It may come as a shock, but Immortal Hulk is outselling Batman. That’s a testament to what creators Al Ewing and Joe Bennett have been doing with one of the most compelling, scary, and interesting takes on a character for some time. We talked about it on the AiPT! Comics Podcast, but it’s worth saying again Hulk is back and stronger than ever. It’s partly why Marvel Comics is publishing a Director’s Cut this week, which reprints issue #1 if you missed it the first time. Is this repackaged comic worth the double-dip? Let’s break it down.
So what’s it about?
Read the preview of the first issue.
Why does this matter?
This extra-sized issue contains the first issue, the first issue pencils without color or inks, variant covers, and some interesting “thoughts” by initial series editor Tom Brevoort. All of these give you a bit of insight into the creation of what is undoubtedly the biggest surprise success at Marvel in some time.
Fine, you have my attention. What’s good about it?
When I first reviewed Immortal Hulk #1 I had no idea the success it would become. I wrote, “This will infuriate fans who want to know the bigger picture,” and I don’t think I could be any more wrong. I was expecting a story that would return Hulk to his previous status quo, but I had no idea what this horror story would become. This is a character who on this journey goes to Hell, fights his ex in monster form, and even meets an angel. It’s an epic ride that shows how far ahead Ewing planned and how shockingly good a horror story utilizing one of the most powerful beings in comic book existence could be.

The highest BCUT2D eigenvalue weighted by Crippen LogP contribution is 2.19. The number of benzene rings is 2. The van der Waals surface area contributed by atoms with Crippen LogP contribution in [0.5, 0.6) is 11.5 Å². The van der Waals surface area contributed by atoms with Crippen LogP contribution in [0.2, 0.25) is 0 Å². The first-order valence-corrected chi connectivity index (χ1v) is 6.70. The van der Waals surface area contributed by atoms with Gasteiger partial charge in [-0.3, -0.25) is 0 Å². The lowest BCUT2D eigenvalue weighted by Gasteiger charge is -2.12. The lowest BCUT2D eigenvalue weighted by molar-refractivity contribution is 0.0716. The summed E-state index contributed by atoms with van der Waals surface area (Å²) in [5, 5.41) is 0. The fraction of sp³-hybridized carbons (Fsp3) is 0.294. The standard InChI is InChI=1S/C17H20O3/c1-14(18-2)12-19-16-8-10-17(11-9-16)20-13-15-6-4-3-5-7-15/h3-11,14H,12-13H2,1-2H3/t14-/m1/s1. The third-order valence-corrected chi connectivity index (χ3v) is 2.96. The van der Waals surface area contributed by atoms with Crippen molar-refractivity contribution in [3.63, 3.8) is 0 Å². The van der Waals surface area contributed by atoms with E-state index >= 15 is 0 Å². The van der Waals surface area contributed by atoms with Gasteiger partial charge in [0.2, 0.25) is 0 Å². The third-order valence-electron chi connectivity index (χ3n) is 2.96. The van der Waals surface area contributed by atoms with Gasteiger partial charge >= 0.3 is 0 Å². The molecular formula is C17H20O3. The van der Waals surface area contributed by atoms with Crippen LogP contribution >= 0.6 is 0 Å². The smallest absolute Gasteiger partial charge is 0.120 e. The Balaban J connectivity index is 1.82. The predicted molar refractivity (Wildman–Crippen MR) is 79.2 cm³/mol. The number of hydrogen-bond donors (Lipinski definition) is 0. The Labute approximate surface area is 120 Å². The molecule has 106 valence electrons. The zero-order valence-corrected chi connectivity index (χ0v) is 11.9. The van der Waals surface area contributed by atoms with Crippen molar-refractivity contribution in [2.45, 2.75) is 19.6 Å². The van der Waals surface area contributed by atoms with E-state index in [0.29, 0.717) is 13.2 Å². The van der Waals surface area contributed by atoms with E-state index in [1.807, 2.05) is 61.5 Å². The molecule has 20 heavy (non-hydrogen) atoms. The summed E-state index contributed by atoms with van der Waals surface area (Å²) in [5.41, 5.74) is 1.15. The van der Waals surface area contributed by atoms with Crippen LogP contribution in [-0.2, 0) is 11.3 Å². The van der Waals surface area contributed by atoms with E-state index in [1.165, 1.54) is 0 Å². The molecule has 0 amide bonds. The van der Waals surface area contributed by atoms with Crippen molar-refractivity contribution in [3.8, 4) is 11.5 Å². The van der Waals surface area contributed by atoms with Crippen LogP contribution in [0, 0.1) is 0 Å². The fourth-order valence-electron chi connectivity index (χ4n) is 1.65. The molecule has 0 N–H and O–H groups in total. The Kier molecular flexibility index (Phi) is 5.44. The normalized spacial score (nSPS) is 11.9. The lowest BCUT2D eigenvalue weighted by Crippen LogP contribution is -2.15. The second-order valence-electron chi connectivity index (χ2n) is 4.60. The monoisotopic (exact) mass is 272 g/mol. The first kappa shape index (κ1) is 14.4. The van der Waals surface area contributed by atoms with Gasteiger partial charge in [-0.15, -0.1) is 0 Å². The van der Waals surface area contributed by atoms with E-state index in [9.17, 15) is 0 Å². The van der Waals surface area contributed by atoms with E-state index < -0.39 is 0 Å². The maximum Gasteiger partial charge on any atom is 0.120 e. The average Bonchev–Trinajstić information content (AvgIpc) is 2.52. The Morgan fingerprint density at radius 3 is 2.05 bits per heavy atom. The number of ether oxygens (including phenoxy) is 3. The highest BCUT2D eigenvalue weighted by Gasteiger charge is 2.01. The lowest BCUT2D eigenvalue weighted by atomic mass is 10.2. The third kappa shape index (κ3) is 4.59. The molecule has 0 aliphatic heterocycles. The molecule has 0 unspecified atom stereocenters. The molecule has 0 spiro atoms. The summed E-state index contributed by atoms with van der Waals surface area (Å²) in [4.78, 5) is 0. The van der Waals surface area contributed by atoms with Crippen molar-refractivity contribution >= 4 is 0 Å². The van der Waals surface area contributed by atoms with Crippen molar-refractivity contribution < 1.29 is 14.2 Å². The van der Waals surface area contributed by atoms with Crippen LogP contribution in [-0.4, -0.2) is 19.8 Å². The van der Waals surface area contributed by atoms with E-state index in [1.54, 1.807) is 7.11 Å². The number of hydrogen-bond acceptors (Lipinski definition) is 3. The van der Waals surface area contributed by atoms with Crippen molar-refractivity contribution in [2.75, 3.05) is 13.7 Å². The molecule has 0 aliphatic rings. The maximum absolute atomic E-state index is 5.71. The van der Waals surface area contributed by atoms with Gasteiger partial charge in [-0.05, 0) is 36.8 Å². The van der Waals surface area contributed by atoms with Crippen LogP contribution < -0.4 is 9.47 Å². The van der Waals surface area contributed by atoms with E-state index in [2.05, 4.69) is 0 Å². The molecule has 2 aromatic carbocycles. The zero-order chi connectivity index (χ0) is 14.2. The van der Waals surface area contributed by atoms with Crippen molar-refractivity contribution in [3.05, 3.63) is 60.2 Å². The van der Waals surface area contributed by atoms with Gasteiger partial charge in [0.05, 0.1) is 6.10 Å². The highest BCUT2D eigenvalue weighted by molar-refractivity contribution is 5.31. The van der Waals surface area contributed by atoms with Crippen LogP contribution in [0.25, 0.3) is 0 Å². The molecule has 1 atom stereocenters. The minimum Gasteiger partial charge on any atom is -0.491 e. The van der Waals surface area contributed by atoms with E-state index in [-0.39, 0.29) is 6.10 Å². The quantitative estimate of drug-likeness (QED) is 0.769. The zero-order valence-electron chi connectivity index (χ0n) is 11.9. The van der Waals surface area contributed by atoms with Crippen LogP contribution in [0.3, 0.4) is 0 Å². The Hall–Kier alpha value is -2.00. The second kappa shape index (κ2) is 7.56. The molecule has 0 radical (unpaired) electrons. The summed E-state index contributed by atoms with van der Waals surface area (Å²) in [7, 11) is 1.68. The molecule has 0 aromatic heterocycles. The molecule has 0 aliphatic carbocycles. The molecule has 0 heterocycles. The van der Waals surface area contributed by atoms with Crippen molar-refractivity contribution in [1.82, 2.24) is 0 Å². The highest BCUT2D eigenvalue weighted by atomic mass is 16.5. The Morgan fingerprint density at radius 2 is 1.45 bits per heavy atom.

I do stand by my original statement, which I think is a prevalent truth to the whole series, when I said, “It makes you ponder life and also how its meaning applies to the comic pages that follow. Hulk has always been a story about the dichotomy of the man and the monster, about addiction, self-loathing, and ultimately fear of self. It’s one of the reasons when done well, Hulk can be one of the most satisfying superhero comics because it gets at the core of all of our fears and all of our darkest sides. Ewing opens this book with this thought-provoking stuff only to throw the entire story into disarray as terrible violence occurs and disrupts the characters within.” Revisiting this book again with new information about where it was going, it’s quite clear Bennett and Ewing had a genie in the bottle that hadn’t even begun to enthrall us going forward.
As far as the extras in this director’s cut I was quite pleased. There isn’t a full script, but Bennett’s pencils are incredible and interesting in a new light with the removal of color and ink. There aren’t too many, but there are a few alternate pencils of Hulk’s face looking at us that add a bit of context into the creation process. It’s really quite something to see the level of detail put into the book while also seeing the perspective lines shooting off underneath.
Relegated to two pages in the back of the book are Tom Brevoort’s “thoughts,” as the book puts it. There are some neat thoughts here to be sure, one of which calls up Alan Moore’s Swamp Thing as an inspiration. After this are some “prototypical Hulk series-opening” pages Brevoort outlines. It’s interesting to see how he uses imagery from Star Wars: The Force Awakens and very visual writing to capture what it is we’re in for. Good stuff.
It can’t be perfect, can it?
As far as director’s cuts go I was hoping for a bit more from Ewing himself, but as it stands this is a tight package. There is a letter from Al Ewing, but it’s the same letter printed with the first issue originally. The pencils alone are fantastic to look at and Brevoort’s notes help flesh out what they were thinking before anything was finalized.
Is it good?
Immortal Hulk is quite simply one of the most memorable series to come out of the modern era. Pick this up for a little more insight and a whole lot of fun revisiting the first issue.
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